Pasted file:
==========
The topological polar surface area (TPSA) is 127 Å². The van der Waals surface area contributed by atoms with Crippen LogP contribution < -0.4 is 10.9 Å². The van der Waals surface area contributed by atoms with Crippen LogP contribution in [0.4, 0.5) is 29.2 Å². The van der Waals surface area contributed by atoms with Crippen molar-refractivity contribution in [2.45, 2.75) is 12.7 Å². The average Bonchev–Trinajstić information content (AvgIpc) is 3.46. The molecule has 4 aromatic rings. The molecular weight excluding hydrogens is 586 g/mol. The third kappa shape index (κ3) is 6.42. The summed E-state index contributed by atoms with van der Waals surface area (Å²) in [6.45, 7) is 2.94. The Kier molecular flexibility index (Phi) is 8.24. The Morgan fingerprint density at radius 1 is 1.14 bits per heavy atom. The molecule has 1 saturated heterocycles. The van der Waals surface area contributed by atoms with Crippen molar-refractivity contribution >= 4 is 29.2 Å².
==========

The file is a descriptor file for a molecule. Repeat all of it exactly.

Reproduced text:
The topological polar surface area (TPSA) is 127 Å². The van der Waals surface area contributed by atoms with Crippen LogP contribution < -0.4 is 10.9 Å². The van der Waals surface area contributed by atoms with Crippen LogP contribution in [0.4, 0.5) is 29.2 Å². The van der Waals surface area contributed by atoms with Crippen molar-refractivity contribution in [2.45, 2.75) is 12.7 Å². The average Bonchev–Trinajstić information content (AvgIpc) is 3.46. The molecule has 4 aromatic rings. The molecular weight excluding hydrogens is 586 g/mol. The third kappa shape index (κ3) is 6.42. The summed E-state index contributed by atoms with van der Waals surface area (Å²) in [6.45, 7) is 2.94. The Kier molecular flexibility index (Phi) is 8.24. The Morgan fingerprint density at radius 1 is 1.14 bits per heavy atom. The molecule has 1 saturated heterocycles. The van der Waals surface area contributed by atoms with Crippen molar-refractivity contribution >= 4 is 29.2 Å².